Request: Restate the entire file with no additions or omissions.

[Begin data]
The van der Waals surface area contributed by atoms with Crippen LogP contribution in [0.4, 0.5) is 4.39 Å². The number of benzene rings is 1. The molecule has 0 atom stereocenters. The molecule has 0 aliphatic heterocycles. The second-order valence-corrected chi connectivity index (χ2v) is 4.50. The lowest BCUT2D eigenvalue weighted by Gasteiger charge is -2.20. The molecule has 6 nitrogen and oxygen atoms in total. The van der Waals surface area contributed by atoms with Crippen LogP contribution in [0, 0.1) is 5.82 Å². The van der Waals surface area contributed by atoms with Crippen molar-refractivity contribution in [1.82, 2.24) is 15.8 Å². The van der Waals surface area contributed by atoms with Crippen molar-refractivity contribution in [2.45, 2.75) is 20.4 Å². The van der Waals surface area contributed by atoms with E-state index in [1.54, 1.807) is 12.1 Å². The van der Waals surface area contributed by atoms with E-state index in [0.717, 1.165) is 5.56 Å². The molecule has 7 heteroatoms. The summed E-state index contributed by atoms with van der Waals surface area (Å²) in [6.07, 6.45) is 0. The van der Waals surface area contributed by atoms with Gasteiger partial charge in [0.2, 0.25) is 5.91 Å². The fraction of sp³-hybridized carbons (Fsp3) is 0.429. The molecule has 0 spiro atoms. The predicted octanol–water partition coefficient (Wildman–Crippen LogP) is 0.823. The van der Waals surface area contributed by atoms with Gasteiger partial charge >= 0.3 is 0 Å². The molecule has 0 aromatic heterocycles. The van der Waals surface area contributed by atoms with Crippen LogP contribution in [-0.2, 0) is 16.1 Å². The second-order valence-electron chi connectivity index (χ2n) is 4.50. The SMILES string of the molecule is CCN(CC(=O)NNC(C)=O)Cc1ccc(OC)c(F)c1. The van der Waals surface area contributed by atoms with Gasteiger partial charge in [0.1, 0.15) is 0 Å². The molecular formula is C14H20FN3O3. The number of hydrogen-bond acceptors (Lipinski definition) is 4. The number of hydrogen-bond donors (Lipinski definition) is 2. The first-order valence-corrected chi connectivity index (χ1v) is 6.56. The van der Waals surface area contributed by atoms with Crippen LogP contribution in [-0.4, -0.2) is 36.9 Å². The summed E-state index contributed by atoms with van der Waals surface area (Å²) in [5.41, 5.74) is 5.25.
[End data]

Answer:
The van der Waals surface area contributed by atoms with Crippen LogP contribution in [0.4, 0.5) is 4.39 Å². The number of benzene rings is 1. The molecule has 0 atom stereocenters. The molecule has 0 aliphatic heterocycles. The second-order valence-corrected chi connectivity index (χ2v) is 4.50. The lowest BCUT2D eigenvalue weighted by Gasteiger charge is -2.20. The molecule has 6 nitrogen and oxygen atoms in total. The van der Waals surface area contributed by atoms with Crippen LogP contribution in [0, 0.1) is 5.82 Å². The van der Waals surface area contributed by atoms with Crippen molar-refractivity contribution in [1.82, 2.24) is 15.8 Å². The van der Waals surface area contributed by atoms with Crippen molar-refractivity contribution in [2.45, 2.75) is 20.4 Å². The van der Waals surface area contributed by atoms with E-state index in [1.54, 1.807) is 12.1 Å². The van der Waals surface area contributed by atoms with E-state index in [0.717, 1.165) is 5.56 Å². The molecule has 7 heteroatoms. The summed E-state index contributed by atoms with van der Waals surface area (Å²) in [6.07, 6.45) is 0. The van der Waals surface area contributed by atoms with Gasteiger partial charge in [0.2, 0.25) is 5.91 Å². The fraction of sp³-hybridized carbons (Fsp3) is 0.429. The molecule has 0 spiro atoms. The predicted octanol–water partition coefficient (Wildman–Crippen LogP) is 0.823. The van der Waals surface area contributed by atoms with Gasteiger partial charge >= 0.3 is 0 Å². The molecule has 0 aromatic heterocycles. The van der Waals surface area contributed by atoms with Crippen LogP contribution in [-0.2, 0) is 16.1 Å². The second-order valence-electron chi connectivity index (χ2n) is 4.50. The SMILES string of the molecule is CCN(CC(=O)NNC(C)=O)Cc1ccc(OC)c(F)c1. The van der Waals surface area contributed by atoms with Gasteiger partial charge in [0.1, 0.15) is 0 Å². The molecular formula is C14H20FN3O3. The number of hydrogen-bond acceptors (Lipinski definition) is 4. The number of hydrogen-bond donors (Lipinski definition) is 2. The first-order valence-corrected chi connectivity index (χ1v) is 6.56. The van der Waals surface area contributed by atoms with Crippen LogP contribution in [-0.4, -0.2) is 36.9 Å². The summed E-state index contributed by atoms with van der Waals surface area (Å²) in [5.41, 5.74) is 5.25.